Everything in this article makes complete sense.
This feels like the tech-savvy listener’s next step, but I don’t think iPods — which don’t require me to pay Verizon a premium to not be able to listen to my music on planes or whatever — are outdated just yet. Why create another barrier toward hearing songs you already can carry with you in a minimal, simple way? It’s not like laptop hard drive space is at such a premium these days.
A non-profit start-up I’m watching with interest. Also, Graeme Flegenheimer, perhaps indie rock’s youngest influential publicist, makes a one-quote appearance!
I am actually against this, at least in terms of music/film/television consumption: people should either be the content consumers they purport to be in their carefully maintained Facebook likes and Pinterest boards or they should take the opportunity to be brave and reject the damaging, cultural capital-driven conceptual frameworks of high/lowbrow and guilty pleasures.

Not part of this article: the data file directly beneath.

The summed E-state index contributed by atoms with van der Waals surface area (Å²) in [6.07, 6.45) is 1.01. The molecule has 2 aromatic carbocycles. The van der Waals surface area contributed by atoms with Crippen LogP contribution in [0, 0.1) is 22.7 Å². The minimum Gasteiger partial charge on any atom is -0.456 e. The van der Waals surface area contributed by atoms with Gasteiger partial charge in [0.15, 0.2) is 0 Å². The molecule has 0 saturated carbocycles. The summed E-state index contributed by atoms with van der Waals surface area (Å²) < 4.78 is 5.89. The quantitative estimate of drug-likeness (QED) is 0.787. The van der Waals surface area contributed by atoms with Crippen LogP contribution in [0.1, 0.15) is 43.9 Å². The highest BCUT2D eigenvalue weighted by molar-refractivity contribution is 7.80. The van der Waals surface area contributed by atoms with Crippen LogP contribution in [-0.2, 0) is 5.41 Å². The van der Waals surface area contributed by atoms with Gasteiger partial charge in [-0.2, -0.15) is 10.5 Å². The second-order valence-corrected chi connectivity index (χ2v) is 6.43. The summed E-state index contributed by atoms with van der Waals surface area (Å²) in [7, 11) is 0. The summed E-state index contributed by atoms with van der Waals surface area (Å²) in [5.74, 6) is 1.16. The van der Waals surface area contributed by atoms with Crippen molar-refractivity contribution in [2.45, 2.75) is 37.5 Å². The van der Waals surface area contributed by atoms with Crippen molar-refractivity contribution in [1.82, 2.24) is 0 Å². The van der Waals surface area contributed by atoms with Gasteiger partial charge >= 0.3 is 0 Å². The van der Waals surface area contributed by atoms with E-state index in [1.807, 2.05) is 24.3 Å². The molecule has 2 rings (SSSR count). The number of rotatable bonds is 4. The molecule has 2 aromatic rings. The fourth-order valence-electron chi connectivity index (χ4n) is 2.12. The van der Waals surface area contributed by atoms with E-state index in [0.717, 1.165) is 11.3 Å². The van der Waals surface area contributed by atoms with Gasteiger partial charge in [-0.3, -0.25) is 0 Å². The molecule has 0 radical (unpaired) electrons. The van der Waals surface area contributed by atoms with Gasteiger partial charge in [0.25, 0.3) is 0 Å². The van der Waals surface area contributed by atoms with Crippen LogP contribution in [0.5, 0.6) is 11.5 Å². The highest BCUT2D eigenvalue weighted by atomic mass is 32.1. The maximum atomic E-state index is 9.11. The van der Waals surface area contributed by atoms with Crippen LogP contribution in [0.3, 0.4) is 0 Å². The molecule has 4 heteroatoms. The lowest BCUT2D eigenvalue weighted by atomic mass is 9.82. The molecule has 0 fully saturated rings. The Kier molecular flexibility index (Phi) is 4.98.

I feel bad for anyone who unwittingly signed up for the Washington Post social reader, though.
1) The idea that Silicon Valley start-ups can be discovered like indie bands, only for stock options instead of hipster cred, is amazing; everything follows the same model and we are all beholden to the tyranny of new!
2) I guess the equivalent to this would be if popular music bloggers quietly did A&R on the side for Sony/BMG, but, um, oh.
I’m intrigued by this. The price is low enough that people might actually pay it to gamble on some new bands. But the price is also low enough that this feels more like another “innovative” startup skimming more band money off the top. Can’t decide if 10 albums at a time feels easier to handle than one album a day.
I want a Wordpress gallery plugin that does this: http://laist.com/2010/11/03/take_a_bite_out_of_national_sandwic.php
Does it exist?!
Marty McFly’s hoverboard: Now real. Can’t ride it (yet), though.